Memory/effector T cells recirculate through extralymphoid tissues entering from the blood and leaving via the afferent lymph. During inflammation, T cell traffic into the affected tissue dramatically increases, and its mechanisms have been well studied and proven key to the inflammatory process. Intuitively, T cell egress from the inflamed site is as important as entry in determining the size and quality of the inflammatory infiltrate; however, the dynamics and mechanisms of T cell exit from inflamed tissues are poorly characterized.
Using sheep lymph cannulation and mouse adoptive transfer models, we found that chronic inflammation efficiently increased lymphocyte egress from the affected tissue via the afferent lymph. The enhanced lymphatic lymphocyte egress was not simply a reflection of enhanced entry from the blood into the tissue because, bypassing recruitment from blood, lymphocytes adoptively transferred into chronically inflamed skin emigrated more efficiently than did lymphocytes adoptively transferred into uninflamed skin (Fig. 2). This finding is in line with recent reports that chronic inflammation and infection induce expansion of draining lymphatics, mainly through lymphangiogenesis, at the site of inflammation (47, 48). Thus, in addition to facilitating transport of interstitial fluid, Ag, and APCs, such an expanded afferent lymphatic network also appears well suited to enhance egress of memory/effector T cells from inflamed sites.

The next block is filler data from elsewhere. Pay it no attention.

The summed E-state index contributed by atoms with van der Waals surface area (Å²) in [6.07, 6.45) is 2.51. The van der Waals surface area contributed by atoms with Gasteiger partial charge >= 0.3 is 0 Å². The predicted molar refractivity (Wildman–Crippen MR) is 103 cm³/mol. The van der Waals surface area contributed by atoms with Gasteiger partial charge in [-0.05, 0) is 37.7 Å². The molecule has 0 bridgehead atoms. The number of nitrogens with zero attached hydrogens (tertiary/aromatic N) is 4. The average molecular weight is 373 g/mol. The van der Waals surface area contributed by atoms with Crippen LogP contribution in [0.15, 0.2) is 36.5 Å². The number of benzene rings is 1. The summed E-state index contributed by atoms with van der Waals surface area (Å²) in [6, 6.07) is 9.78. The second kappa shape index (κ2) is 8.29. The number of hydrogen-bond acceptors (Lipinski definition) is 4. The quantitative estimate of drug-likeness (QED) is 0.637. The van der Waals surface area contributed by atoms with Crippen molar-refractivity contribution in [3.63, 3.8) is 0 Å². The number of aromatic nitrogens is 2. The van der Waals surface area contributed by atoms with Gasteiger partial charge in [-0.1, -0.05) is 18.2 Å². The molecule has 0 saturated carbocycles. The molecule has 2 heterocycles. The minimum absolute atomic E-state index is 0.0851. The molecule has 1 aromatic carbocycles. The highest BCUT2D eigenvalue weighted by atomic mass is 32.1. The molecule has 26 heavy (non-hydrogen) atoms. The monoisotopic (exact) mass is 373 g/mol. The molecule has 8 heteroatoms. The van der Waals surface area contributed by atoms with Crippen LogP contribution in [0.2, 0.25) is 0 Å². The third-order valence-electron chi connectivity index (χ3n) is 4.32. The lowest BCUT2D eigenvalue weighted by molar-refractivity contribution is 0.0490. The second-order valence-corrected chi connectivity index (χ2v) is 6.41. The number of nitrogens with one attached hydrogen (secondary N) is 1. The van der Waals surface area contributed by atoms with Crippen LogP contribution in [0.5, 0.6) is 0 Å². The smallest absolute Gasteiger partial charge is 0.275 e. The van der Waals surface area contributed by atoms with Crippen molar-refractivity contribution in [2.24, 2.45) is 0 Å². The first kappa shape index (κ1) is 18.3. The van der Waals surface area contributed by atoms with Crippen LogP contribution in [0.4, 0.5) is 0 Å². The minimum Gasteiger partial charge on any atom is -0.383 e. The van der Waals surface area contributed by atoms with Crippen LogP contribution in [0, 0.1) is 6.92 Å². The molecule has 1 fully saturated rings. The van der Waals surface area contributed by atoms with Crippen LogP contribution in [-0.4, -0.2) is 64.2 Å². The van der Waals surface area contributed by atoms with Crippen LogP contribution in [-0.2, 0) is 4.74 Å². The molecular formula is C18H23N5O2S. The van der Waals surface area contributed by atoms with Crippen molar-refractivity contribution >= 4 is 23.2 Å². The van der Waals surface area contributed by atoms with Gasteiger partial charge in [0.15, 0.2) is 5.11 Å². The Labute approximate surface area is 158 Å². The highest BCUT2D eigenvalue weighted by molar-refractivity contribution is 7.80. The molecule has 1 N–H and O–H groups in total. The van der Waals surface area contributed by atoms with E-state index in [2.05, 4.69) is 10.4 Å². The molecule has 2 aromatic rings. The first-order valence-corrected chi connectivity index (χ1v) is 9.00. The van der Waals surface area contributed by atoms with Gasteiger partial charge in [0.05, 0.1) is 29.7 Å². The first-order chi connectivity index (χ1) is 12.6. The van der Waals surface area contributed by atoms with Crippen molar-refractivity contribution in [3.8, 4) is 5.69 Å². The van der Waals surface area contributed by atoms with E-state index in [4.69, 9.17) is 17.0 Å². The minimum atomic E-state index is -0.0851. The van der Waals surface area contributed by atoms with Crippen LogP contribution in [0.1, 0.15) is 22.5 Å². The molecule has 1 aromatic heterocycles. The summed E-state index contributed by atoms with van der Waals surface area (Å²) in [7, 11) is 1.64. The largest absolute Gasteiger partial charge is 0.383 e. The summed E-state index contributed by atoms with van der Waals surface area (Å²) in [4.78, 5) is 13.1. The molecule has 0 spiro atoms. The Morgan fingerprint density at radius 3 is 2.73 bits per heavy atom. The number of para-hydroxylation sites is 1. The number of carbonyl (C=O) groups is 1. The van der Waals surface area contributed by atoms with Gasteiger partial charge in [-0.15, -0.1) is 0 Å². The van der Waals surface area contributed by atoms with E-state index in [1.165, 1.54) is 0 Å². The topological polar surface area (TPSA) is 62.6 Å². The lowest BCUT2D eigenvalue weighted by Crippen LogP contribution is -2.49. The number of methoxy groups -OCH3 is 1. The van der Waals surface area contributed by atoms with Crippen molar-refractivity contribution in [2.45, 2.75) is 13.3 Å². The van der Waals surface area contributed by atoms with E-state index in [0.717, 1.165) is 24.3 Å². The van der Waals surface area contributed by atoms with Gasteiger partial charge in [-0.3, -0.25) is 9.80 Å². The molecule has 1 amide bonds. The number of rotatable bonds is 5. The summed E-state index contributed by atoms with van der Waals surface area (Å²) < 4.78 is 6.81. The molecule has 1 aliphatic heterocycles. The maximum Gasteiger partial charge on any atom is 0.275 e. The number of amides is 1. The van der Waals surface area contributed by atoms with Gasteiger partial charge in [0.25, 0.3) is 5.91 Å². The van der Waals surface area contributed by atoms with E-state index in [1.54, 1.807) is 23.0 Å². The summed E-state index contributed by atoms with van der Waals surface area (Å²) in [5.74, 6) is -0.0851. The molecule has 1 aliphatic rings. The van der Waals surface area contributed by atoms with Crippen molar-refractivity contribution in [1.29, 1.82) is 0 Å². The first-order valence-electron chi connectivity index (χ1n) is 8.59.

Within hours after inflammatory stimulation with cytokines or microbes, or following antigenic rechallenge, lymphocyte output via efferent lymph from the regional draining lymph node is temporarily decreased by up to 90% (49, 50), a phenomenon referred to as “lymph node shutdown”. Interestingly, Liao and Ruddle (51) showed that early inflammatory events transiently impair afferent lymphatic drainage, pointing to the possibility of a “shutdown” at the level of afferent lymph draining the site of inflammation. However, consistent with previous studies (13), at all time points following induction of inflammation, we did not detect a drop in lymphocyte numbers traveling in the draining afferent lymph (Fig. 1A). Consequently, throughout inflammation, T cells (along with APCs) continue to egress from extralymphoid tissue and migrate to the draining lymph node, where they can participate in the initiation or maintenance of primary and secondary adaptive immune responses. Even though we did not detect a “shutdown” at the level of afferent lymph, tissue edema at early time points of acute inflammation (Fig. 2) indicated that lymphatic drainage was temporarily insufficient to remove excess interstitial fluid and possibly large cell numbers. The process of lymphangiogenesis takes >1 wk (52), so perhaps there are no newly formed or expanded vessels that could support enhanced cellular exit during the acute phase of inflammation, explaining why the egress of adoptively transferred and endogenous lymphocytes from acutely inflamed skin was not different from egress from uninflamed skin (Figs. 1, 2).